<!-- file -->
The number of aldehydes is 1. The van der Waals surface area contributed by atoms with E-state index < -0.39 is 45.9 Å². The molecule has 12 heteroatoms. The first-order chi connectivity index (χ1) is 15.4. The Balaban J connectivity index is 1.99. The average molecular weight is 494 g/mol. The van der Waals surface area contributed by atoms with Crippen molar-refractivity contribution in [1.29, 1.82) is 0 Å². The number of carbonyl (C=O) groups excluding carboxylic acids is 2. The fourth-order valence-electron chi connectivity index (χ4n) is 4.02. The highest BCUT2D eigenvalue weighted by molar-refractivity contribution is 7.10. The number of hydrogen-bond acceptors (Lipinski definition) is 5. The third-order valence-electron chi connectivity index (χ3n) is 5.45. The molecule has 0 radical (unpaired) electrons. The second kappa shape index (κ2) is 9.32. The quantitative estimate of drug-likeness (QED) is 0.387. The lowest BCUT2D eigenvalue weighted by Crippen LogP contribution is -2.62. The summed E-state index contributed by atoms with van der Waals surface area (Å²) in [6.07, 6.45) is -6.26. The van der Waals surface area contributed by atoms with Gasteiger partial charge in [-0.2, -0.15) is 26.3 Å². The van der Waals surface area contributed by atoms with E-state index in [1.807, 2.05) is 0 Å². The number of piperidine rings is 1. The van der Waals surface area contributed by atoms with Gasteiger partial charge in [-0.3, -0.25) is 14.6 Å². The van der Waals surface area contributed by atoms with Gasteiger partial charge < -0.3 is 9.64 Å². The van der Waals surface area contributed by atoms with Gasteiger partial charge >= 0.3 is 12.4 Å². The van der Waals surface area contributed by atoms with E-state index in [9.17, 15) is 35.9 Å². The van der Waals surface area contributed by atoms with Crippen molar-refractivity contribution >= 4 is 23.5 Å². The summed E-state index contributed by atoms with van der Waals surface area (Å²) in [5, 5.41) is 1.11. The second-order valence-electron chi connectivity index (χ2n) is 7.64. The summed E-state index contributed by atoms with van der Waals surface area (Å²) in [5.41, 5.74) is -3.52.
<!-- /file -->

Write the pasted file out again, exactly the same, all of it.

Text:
The number of aldehydes is 1. The van der Waals surface area contributed by atoms with E-state index < -0.39 is 45.9 Å². The molecule has 12 heteroatoms. The first-order chi connectivity index (χ1) is 15.4. The Balaban J connectivity index is 1.99. The average molecular weight is 494 g/mol. The van der Waals surface area contributed by atoms with Crippen molar-refractivity contribution in [1.29, 1.82) is 0 Å². The number of carbonyl (C=O) groups excluding carboxylic acids is 2. The fourth-order valence-electron chi connectivity index (χ4n) is 4.02. The highest BCUT2D eigenvalue weighted by molar-refractivity contribution is 7.10. The number of hydrogen-bond acceptors (Lipinski definition) is 5. The third-order valence-electron chi connectivity index (χ3n) is 5.45. The molecule has 0 radical (unpaired) electrons. The second kappa shape index (κ2) is 9.32. The quantitative estimate of drug-likeness (QED) is 0.387. The lowest BCUT2D eigenvalue weighted by Crippen LogP contribution is -2.62. The summed E-state index contributed by atoms with van der Waals surface area (Å²) in [6.07, 6.45) is -6.26. The van der Waals surface area contributed by atoms with Gasteiger partial charge in [-0.2, -0.15) is 26.3 Å². The van der Waals surface area contributed by atoms with E-state index in [1.807, 2.05) is 0 Å². The number of piperidine rings is 1. The van der Waals surface area contributed by atoms with Gasteiger partial charge in [-0.3, -0.25) is 14.6 Å². The van der Waals surface area contributed by atoms with Gasteiger partial charge < -0.3 is 9.64 Å². The van der Waals surface area contributed by atoms with Gasteiger partial charge >= 0.3 is 12.4 Å². The van der Waals surface area contributed by atoms with E-state index in [9.17, 15) is 35.9 Å². The van der Waals surface area contributed by atoms with Crippen molar-refractivity contribution >= 4 is 23.5 Å². The summed E-state index contributed by atoms with van der Waals surface area (Å²) in [5, 5.41) is 1.11. The second-order valence-electron chi connectivity index (χ2n) is 7.64. The summed E-state index contributed by atoms with van der Waals surface area (Å²) in [5.41, 5.74) is -3.52.